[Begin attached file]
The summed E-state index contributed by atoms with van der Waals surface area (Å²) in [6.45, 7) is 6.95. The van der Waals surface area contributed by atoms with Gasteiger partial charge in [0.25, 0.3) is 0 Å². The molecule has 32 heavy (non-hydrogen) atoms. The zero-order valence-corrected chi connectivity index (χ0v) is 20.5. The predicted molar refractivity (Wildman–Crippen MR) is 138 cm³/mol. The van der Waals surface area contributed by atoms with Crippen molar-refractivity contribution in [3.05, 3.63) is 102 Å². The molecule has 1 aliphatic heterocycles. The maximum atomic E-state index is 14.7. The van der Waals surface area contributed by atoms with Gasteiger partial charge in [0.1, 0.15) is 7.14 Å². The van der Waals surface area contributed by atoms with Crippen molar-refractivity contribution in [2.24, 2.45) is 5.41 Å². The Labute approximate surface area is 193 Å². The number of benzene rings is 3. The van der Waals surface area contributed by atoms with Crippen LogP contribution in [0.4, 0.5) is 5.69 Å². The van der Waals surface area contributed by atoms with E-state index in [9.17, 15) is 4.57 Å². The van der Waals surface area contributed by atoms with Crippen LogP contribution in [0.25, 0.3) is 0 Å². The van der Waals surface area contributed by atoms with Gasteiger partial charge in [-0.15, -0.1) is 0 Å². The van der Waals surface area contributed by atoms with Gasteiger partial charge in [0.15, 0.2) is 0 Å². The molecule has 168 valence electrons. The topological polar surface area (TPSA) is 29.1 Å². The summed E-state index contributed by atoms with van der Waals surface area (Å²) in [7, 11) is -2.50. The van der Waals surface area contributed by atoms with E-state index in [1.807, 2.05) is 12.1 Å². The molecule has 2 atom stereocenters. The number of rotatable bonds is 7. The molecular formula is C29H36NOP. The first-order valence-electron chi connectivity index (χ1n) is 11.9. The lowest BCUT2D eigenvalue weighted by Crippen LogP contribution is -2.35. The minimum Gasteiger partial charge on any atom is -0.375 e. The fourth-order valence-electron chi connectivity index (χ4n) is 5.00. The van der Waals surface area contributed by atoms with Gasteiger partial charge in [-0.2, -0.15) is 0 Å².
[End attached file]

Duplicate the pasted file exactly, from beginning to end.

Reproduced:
The summed E-state index contributed by atoms with van der Waals surface area (Å²) in [6.45, 7) is 6.95. The van der Waals surface area contributed by atoms with Gasteiger partial charge in [0.25, 0.3) is 0 Å². The molecule has 32 heavy (non-hydrogen) atoms. The zero-order valence-corrected chi connectivity index (χ0v) is 20.5. The predicted molar refractivity (Wildman–Crippen MR) is 138 cm³/mol. The van der Waals surface area contributed by atoms with Crippen molar-refractivity contribution in [3.05, 3.63) is 102 Å². The molecule has 1 aliphatic heterocycles. The maximum atomic E-state index is 14.7. The van der Waals surface area contributed by atoms with Gasteiger partial charge in [0.1, 0.15) is 7.14 Å². The van der Waals surface area contributed by atoms with Crippen molar-refractivity contribution in [2.24, 2.45) is 5.41 Å². The Labute approximate surface area is 193 Å². The number of benzene rings is 3. The van der Waals surface area contributed by atoms with Crippen LogP contribution in [0.4, 0.5) is 5.69 Å². The van der Waals surface area contributed by atoms with E-state index in [9.17, 15) is 4.57 Å². The van der Waals surface area contributed by atoms with Crippen LogP contribution in [0.25, 0.3) is 0 Å². The van der Waals surface area contributed by atoms with Gasteiger partial charge in [-0.15, -0.1) is 0 Å². The van der Waals surface area contributed by atoms with Gasteiger partial charge in [0.15, 0.2) is 0 Å². The molecule has 168 valence electrons. The topological polar surface area (TPSA) is 29.1 Å². The summed E-state index contributed by atoms with van der Waals surface area (Å²) in [7, 11) is -2.50. The van der Waals surface area contributed by atoms with E-state index in [1.807, 2.05) is 12.1 Å². The molecule has 2 atom stereocenters. The number of rotatable bonds is 7. The molecular formula is C29H36NOP. The first-order valence-electron chi connectivity index (χ1n) is 11.9. The lowest BCUT2D eigenvalue weighted by Crippen LogP contribution is -2.35. The minimum Gasteiger partial charge on any atom is -0.375 e. The fourth-order valence-electron chi connectivity index (χ4n) is 5.00. The van der Waals surface area contributed by atoms with Gasteiger partial charge in [-0.2, -0.15) is 0 Å².